I’d wanted to create a free ebook for a while, but it was one of those things I thought I’d get around to “when I have a bit more time”. Then I came up with an idea for a mini-series of two linked posts (Reframing Work #1: Ditching Drudgery and the Conventional View of “Work” and Reframing Work #2: Min Hours, Max Cash – or Do What You Love?) which would lead very naturally to the ebook (Quit Your Day Job). I decided I was going to go ahead and launch it, a week after the first post in the series. This led to…

Step 2: Tell Your Readers

Tell your readers that you’ll be bringing out a free ebook in a week or two weeks’ time. It’s amazing how a deadline – and public accountability – can motivate you!

You might want to make the announcement in a post, on Twitter, or to your newsletter list. Communicate a sense of excitement: tell readers you have a “treat” or “goodies” coming up. This is part of the pre-launch process of getting a buzz going. I personally find the word “freebie” can have a bit of a connotation of something cheap and rubbishy – but you might think differently!

Step 3: Write the Outline

If you write long blog posts, you might already be in the habit of outlining before you begin. With an ebook, this is crucial: you don’t want to write for hours only to find you’ve wandered far off-topic. Neither do you want to sit staring at a blank screen, wondering what you’re going to say next.

Open up a blank document or sit down with a piece of paper and write an outline before you go any further with your ebook. Everyone has different ways of doing this, but one which works well for me is:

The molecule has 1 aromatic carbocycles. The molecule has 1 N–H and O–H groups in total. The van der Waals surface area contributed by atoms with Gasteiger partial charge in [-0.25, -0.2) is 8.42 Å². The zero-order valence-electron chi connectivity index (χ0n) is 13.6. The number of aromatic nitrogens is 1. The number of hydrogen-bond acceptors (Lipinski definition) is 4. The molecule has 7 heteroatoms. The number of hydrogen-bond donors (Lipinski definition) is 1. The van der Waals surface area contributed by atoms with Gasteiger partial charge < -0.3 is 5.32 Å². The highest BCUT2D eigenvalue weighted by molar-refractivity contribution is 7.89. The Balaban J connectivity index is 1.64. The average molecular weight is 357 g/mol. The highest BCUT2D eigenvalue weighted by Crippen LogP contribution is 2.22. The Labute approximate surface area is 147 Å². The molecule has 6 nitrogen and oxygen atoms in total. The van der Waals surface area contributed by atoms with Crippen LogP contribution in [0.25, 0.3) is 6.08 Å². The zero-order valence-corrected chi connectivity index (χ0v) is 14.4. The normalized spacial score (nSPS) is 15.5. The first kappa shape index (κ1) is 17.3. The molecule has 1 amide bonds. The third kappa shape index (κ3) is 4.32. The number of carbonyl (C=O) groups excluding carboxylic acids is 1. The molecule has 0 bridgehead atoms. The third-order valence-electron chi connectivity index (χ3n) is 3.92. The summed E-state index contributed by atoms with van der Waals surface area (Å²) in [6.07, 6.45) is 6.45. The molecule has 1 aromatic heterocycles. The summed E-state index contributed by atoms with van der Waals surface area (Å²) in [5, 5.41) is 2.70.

• Spend five minutes mind-mapping: write down your ebook’s title or theme in the centre of a piece of paper, then jot down all the points that come to mind

  • Eliminate any points which are too broad for the ebook’s scope. Order the rest in a logical sequence (I just jot a number next to each)

  • Type or write out the list in order. These are your subsections or chapters in the ebook.

  • Jot down at least two bullet points for each section, or a couple of sentences: these are the main points you’re going to make. Sometimes, you’ll want subheadings within each section.

  • If you think of a great idea for a graphic, or a resource (book, blog, etc) to recommend, write that down here too.

It might sound complicated, but if you sit down for an uninterrupted half-hour, you can easily get a complete outline written.

Once you’ve got a list of sections and subsections, think about roughly how long each will need to be. Aim for a total of around 4,000 words: this is about right for a 25-page ebook set in a large font: I like 14 pt Calibri (Word 2007) or 11 pt Verdana.

Step 4: Draft the Content

This step is the one which many bloggers find daunting – writing enough words to fill an ebook. If it seems overwhelming, try thinking about your ebook as a series of linked blog posts (with each subheading starting off a new post). Your outline really helps here, because it breaks writing your ebook into manageable chunks.

And these four tips should help too:

First: Get Rid of Distractions

It’s crucial that you avoid distractions while you’re writing. That means keeping away from emails, Twitter and Facebook till you’re done. You don’t need to write the whole ebook in one go – but try to give yourself a block of at least two hours to work on it, or set yourself the goal of drafting a certain number of sections.

If your family or housemates are likely to interrupt you, try heading off to a coffee shop or library for a few hours.

If you find it hard to concentrate, try using a full screen text program (I like Dark Room), or switch off your internet connection!

Second: Don’t Edit As You Write

This is your first draft, so forget any worries about the quality of your writing. Don’t keep editing sentences to try to make them perfect – just move on. You can come back and rewrite later: your current task is simply to get a complete draft down.

Third: Don’t Stop to Look Things Up

Don’t stop to look up links, quotes or statistics that you want to include. Just make a note to yourself in the body of the text. I tend to enclose these in square brackets [like this]. Stopping part-way through a paragraph or sentence breaks your flow … and it’s very easy to start looking up one quote and get distracted!